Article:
History records and explains past events, while folklore preserves what people widely remember.
History and Folklore!
If you’re reading this story and live in Greendale, raise your hand if you have not been to Ray & Dot’s on Grange Avenue. I don’t see too many hands. That’s no surprise, since Ray & Dot’s has been one of Greendale’s main social spots for over 50 years. The American Legion moved to the Basse farmhouse on Grange Avenue in 1948 (see Week#69). In 1957 the Legion advertised for someone to operate a tavern on the first floor. Ray & Dorothy (Dot) Koepsel answered the ad, opened up Ray & Dot’s Tavern, and the rest is as they say ‘history’. When in 1969 the American Legion moved into their new building on Grange Avenue and tore down the old one, Ray & Dot’s moved with them.
Marc Koepsel, Ray & Dorothy’s son, has owned the tavern since 1995 and I asked him this week how the bar has been successful for so many years. He said his parents believed in the neighborhood aspect of the business, a safe, comfortable, friendly place to socialize near home. That’s the kind of atmosphere he has worked hard to maintain. Marc said he’s made improvements over the years, most notably with flat screen TV’s and game machines, but the formula for success has not changed. The crowd is mostly local, from Greendale, Greenfield and Hales Corners. He still has the pool table, darts, and a jukebox. And most importantly he has kept the drink prices low.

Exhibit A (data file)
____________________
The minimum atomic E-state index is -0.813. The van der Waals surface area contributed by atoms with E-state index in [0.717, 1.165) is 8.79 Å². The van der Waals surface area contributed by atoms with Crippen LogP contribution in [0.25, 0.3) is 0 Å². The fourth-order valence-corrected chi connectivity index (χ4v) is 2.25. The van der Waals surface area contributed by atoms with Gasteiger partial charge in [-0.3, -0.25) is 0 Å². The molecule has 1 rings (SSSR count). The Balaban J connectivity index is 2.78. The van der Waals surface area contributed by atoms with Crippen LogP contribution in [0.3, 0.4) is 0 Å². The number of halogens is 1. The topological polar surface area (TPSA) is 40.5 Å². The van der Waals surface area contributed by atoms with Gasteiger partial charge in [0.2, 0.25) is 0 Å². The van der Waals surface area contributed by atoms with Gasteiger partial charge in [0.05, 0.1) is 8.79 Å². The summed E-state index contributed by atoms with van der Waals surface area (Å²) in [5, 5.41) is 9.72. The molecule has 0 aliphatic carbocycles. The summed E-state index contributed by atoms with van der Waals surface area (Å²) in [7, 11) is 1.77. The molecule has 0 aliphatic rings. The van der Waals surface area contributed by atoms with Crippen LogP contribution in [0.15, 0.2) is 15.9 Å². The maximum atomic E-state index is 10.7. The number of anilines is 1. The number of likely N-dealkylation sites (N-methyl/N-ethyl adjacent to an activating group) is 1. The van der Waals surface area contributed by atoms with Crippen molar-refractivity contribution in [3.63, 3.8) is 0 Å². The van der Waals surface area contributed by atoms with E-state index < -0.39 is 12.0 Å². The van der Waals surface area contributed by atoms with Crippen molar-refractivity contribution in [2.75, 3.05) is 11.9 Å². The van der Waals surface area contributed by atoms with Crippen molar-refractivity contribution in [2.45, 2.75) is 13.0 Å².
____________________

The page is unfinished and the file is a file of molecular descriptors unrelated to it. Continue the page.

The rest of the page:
He said the make-up of the patrons has changed over the years, but he still serves a very diverse crowd. In the 50’s and 60’ a lot of the residents in Greendale worked manufacturing jobs in Milwaukee and West Allis. After the first shift they would stop by Ray & Dot’s for a little relaxation and drink before heading home for dinner with the family. I found it very interesting when he told me his parents sold a wide variety of merchandise in those early years. His dad would pick up anything he could get a good price on and sell it to the customers, like watches, jackets, candy etc. There was also local produce and dairy for sale like eggs, and baked goods like bread. This was like a modern day dollar store. So when the wife asked her husband to pick up eggs and bread on his way home from work, he could do that and have a beer at the same time. How cool was that. Wives might have been more understanding back then, not that I’m suggesting my wife is not understanding now……
Today, Marc told me, the crowd still ranges from laborers to professionals to retirees. Two weeks ago on a Thursday night when I was in there before a Packer game, there were casually dressed young people, men in suits, and women in professional attire. Of course there were also ‘old men in ball caps’ as required by the unwritten neighborhood bar code. Another reason for Ray & Dot’s popularity is because Marc keeps the food selections simple, tasty and inexpensive. It’s mostly finger food like wings,nachos and pizza. If you’re in a hurry you can stop in have a drink, an appetizer, and be on your way.